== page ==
I read through the most amazing workbook recently, and one of my favorite exercises from it is one I’ve managed to make a part of almost every aspect of my life. It’s called “the airport game.”

The exercise asks that you make a concerted effort to see the beauty of every single human being you see. That the next time you’re in a public place, you look at and study the people around you, seeing each person specifically as someone who is loved. Then your mission is to imagine what this person’s significant other, or family member, or friend loves most about them.

I find myself applying this exercise most when I’m photographing someone, especially for the first time.

Not only that, but I don’t believe in someone being “unphotogenic.” It just doesn’t exist for me.

When I was in high school, I was told that I was “unphotogenic” by a photographer who was shooting my best friend’s senior pictures. Since then, I’ve learned that simply because someone doesn’t know how to capture that certain something that you have doesn’t mean that it’s not there. It certainly has nothing to do with you if the person behind the lens has no eye for beauty, or love. It’s sad for them, but bears no reflection on you.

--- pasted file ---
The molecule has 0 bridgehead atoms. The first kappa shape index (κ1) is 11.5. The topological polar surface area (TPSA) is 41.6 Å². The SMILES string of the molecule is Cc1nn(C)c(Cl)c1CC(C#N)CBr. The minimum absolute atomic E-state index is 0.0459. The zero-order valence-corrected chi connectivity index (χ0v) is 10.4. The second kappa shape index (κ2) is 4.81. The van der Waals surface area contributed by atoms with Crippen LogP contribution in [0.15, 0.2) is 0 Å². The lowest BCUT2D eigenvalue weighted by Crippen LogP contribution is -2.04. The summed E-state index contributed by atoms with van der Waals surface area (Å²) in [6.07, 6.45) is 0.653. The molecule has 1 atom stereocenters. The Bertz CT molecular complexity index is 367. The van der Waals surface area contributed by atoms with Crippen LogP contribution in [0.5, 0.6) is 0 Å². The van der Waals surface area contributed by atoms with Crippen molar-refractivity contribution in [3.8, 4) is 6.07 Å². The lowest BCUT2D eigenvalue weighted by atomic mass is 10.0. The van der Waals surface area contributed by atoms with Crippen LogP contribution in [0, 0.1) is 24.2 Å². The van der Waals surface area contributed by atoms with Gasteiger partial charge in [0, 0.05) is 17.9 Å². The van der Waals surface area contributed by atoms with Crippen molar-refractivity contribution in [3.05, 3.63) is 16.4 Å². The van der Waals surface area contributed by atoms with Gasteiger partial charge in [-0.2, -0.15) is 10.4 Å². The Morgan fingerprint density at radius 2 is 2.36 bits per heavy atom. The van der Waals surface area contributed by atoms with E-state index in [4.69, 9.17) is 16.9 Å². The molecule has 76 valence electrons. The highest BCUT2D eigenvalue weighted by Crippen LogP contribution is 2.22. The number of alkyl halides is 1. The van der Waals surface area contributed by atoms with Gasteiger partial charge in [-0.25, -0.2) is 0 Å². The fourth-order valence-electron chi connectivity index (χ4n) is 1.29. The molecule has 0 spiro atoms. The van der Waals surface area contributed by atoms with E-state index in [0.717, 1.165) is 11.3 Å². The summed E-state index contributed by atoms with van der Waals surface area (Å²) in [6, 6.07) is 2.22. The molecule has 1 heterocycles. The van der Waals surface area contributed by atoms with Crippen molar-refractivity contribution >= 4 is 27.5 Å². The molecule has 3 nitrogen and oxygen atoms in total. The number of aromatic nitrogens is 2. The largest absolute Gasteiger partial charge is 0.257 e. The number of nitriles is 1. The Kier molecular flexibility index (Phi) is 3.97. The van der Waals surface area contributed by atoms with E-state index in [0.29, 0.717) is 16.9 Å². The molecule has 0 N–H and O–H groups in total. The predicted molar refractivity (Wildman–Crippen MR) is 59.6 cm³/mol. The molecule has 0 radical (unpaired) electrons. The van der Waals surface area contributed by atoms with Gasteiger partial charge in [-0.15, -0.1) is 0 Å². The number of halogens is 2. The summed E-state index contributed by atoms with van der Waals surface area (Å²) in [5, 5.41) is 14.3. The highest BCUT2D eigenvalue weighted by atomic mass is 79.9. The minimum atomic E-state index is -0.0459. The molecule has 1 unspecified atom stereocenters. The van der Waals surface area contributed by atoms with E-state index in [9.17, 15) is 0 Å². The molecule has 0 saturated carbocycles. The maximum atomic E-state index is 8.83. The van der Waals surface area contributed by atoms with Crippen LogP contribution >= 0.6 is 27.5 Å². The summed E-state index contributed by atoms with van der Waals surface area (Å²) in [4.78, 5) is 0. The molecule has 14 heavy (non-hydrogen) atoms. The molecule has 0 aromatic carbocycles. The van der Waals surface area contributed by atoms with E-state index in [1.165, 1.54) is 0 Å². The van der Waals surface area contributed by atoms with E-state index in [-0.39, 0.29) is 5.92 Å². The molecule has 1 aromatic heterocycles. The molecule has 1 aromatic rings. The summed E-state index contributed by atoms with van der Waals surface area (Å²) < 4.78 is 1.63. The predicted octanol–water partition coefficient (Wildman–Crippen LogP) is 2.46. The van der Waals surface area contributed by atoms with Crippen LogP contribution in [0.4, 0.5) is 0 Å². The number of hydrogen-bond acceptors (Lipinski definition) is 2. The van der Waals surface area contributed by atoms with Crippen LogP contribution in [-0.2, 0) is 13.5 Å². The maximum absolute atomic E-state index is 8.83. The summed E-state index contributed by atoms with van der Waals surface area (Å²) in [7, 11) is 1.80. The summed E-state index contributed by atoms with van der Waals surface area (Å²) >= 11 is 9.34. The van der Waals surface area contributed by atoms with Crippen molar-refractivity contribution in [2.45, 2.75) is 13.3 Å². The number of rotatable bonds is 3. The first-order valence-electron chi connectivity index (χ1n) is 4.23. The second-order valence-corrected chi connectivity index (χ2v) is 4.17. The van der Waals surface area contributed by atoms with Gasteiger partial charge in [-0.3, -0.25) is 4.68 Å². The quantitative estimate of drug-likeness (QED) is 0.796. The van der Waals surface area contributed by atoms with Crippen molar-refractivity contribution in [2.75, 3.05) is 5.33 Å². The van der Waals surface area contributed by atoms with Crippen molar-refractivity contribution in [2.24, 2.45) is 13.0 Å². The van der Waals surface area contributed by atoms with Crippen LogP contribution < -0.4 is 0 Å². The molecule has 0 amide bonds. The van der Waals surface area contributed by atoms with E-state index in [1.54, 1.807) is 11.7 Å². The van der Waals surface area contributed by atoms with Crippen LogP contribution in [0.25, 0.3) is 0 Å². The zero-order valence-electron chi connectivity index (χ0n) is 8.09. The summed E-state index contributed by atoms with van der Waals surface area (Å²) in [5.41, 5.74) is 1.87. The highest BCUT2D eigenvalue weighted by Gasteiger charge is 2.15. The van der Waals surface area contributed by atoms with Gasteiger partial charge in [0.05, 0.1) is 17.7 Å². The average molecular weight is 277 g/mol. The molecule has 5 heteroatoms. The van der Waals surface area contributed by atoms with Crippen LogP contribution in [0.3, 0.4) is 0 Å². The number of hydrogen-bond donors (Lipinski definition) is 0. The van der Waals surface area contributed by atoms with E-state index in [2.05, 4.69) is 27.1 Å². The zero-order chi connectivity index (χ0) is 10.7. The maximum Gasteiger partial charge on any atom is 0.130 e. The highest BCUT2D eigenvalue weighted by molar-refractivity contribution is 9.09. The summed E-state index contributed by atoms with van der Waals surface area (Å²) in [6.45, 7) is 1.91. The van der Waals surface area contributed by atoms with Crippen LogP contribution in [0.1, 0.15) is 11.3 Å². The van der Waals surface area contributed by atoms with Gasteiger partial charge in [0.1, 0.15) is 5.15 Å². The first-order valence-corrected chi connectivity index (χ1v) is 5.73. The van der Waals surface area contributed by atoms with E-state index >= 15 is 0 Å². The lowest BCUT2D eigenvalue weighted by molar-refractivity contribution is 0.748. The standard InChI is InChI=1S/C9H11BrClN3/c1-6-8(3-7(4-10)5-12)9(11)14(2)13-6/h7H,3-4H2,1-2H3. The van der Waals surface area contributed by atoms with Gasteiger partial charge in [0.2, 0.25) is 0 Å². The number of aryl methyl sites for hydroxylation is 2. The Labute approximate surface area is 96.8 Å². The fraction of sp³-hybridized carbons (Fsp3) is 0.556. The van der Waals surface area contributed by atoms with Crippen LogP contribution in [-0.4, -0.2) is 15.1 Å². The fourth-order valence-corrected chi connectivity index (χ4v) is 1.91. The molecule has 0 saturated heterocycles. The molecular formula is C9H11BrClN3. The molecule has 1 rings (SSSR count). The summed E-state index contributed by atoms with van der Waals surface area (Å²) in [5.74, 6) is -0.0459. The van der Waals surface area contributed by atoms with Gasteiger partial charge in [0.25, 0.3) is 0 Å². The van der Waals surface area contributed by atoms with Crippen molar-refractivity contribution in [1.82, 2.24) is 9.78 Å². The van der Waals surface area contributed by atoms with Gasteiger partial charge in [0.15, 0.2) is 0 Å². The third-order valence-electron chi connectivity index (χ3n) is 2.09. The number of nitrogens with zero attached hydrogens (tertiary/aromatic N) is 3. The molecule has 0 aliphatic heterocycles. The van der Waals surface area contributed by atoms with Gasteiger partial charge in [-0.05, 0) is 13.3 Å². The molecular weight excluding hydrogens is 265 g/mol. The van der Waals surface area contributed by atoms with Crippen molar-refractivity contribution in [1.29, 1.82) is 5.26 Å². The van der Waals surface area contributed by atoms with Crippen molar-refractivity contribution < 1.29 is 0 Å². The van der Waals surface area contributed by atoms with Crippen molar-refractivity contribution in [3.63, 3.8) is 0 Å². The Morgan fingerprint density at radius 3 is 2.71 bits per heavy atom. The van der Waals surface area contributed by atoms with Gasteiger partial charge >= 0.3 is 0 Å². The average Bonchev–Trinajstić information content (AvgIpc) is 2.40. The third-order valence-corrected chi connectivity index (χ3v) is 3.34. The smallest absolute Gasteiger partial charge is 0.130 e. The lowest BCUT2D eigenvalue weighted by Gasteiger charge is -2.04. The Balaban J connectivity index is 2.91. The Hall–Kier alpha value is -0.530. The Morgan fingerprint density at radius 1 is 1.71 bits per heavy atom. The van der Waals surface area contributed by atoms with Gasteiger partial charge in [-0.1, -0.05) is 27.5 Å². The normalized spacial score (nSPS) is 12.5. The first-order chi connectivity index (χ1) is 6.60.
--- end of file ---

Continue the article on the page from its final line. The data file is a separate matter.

So, when people come to me, saying that they’re “unphotogenic” or even unattractive, I smile to myself, because I know they’ll soon learn that they’re wrong. And in this instance, their being wrong is the best feeling in the world to me.

Posted by +Raven

Atlanta. Photographer. Weddings. Headshots. Editorial. Photos. +Raven. LeahAndMark.com

7 Replies to “Headshots

  1. Wow… this is positively brilliant. I always try to look at other people “in the best light possible”, but this takes it to a completely different level! I have a feeling that once my mind works over this for a while, it will completely change not only the way I shoot people, but also the way I look at them.

  2. I think you dancing that day helped so much Raven. By the end of the shoot, I was so much more relaxed.

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